Many renowned in­di­vid­u­als be­gan their ca­reer at the na­tional news agency

New Straits Times - - Viewpoint - Email: ah­madt51@gmail.com Twit­ter: @aat­pahit­ma­nis Ah­mad A Talib The writer is chair­man of Yayasan Salam Malaysia

AGRADUATE from a lo­cal uni­ver­sity re­ported for duty at a me­dia or­gan­i­sa­tion in 1972, full of con­fi­dence and sound­ing a lit­tle cocky. He walked in hold­ing a brief­case and spoke to one of the staff seated near the en­trance.

“I’m re­port­ing for duty to­day. Can one of you show me to my room? I have some calls to make,” YLP said as he was ea­ger to start work as a cadet jour­nal­ist at the na­tional news agency, Ber­nama.

A se­nior ed­i­tor walked up to YLP and ges­tured to the lat­ter to fol­low him. He was taken across the floor and through a cor­ri­dor. At the end of the cor­ri­dor, he was taken to a door.

Open­ing the door, YLP yelled: “This is the toi­let!”

That was YLP’s in­tro­duc­tion to Ber­nama. He stayed on as a jour­nal­ist for sev­eral years.

Ber­nama did not have a build­ing back then. It rented sev­eral floors at Wisma Belia in Jalan Syed Pu­tra (Jalan Lornie then).

Started in 1968, Ber­nama was gain­ing a rep­u­ta­tion. It was im­par­tial, ac­cu­rate, fast and reli­able. It had to do a lot of news mar­ket­ing, mean­ing it had to ex­plain to news sources that Ber­nama does not have news­pa­pers but the news does get dis­sem­i­nated.

News sources were sur­prised to find their news ap­pear­ing in sev­eral news­pa­pers and an­nounced on the ra­dio.

Be­ing new, Ber­nama em­ploy­ees were close-knit. There was ca­ma­raderie and ev­ery­one looked out for each other.

They formed a recre­ation club to fos­ter the spirit of to­geth­er­ness.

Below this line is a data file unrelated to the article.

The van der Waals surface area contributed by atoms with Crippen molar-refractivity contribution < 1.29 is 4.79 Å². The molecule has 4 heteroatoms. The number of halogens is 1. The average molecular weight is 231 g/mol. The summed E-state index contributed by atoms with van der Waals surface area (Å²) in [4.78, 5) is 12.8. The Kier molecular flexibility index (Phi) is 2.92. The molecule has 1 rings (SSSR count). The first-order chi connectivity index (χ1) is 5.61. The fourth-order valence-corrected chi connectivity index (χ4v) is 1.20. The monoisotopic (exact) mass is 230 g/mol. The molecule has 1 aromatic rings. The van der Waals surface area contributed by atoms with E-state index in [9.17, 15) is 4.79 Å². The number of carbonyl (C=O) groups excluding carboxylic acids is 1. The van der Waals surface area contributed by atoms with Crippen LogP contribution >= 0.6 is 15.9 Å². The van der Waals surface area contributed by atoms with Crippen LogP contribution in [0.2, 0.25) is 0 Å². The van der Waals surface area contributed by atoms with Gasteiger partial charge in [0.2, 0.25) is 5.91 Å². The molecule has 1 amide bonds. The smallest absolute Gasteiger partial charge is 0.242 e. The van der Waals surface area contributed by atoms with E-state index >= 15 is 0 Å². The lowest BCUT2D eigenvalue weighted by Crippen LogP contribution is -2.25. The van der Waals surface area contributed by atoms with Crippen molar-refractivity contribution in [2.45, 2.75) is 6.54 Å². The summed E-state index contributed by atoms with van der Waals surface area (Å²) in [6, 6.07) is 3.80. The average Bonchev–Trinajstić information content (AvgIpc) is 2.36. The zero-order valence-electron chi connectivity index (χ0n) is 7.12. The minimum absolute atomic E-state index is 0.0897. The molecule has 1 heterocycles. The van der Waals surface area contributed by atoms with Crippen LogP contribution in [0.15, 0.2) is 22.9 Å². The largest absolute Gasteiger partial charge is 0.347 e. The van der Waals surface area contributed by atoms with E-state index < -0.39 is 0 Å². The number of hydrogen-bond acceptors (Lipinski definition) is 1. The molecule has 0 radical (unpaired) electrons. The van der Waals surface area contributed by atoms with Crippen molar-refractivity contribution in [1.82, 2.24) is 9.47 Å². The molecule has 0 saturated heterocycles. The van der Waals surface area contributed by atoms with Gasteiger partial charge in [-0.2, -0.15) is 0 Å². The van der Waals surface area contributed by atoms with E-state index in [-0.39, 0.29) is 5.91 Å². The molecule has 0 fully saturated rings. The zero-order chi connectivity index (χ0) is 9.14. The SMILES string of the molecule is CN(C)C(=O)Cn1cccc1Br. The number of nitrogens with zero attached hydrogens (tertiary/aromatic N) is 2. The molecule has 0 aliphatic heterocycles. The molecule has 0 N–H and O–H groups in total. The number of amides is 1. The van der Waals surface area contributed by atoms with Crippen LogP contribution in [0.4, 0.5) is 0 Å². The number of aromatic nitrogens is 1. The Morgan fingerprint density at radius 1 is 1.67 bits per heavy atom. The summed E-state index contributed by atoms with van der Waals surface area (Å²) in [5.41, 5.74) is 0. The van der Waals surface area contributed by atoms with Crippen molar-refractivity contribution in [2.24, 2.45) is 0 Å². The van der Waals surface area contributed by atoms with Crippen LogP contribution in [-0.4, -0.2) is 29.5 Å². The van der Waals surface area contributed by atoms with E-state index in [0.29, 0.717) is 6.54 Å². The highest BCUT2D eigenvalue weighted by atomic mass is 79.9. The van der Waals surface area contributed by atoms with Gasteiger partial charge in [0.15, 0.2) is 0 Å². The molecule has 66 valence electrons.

In to­day’s par­lance, Ber­nama was a start-up, formed un­der a Par­lia­ment act, which turned it into a statu­tory body. Salaries and em­ploy­ment terms were sim­i­lar to gov­ern­ment agen­cies but em­ploy­ees later formed a trade union to fight for bet­ter wages and ben­e­fits.

Ber­nama was seen as a “lev­eller.” Em­ploy­ees came in with all sorts of qual­i­fi­ca­tions and ex­pe­ri­ences. But once in­side Ber­nama, you leave your aca­demic qual­i­fi­ca­tions out­side the door and you start on a new learn­ing curve al­to­gether.

Let’s hear what its chair­man, Datuk Seri Az­man Ujang, has to say.

“Ber­nama was like a uni­ver­sity to jour­nal­ists in the days when schools of mass com­mu­ni­ca­tions were un­heard of.

“And I can’t think of a bet­ter place to learn the trade be­cause over here, jour­nal­ists have to be bilin­gual (English and Malay).

“Ca­reer-wise, es­pe­cially for those with a pas­sion for jour­nal­ism, Ber­nama gives them the sat­is­fac­tion be­cause one gets to see his or her news in more than one news­pa­per, be­sides ap­pear­ing on ra­dio and tele­vi­sion.

“Ber­nama was a step­ping stone for many of its good jour­nal­ists.

“This was not by de­sign but due to the nat­u­ral sup­ply and de­mand sit­u­a­tion in the job mar­ket.

“Some jour­nal­ists be­came press sec­re­taries to min­is­ters, while oth­ers were drawn to the pri­vate sec­tor where they gained more ex­po­sure and bet­ter salaries and perks.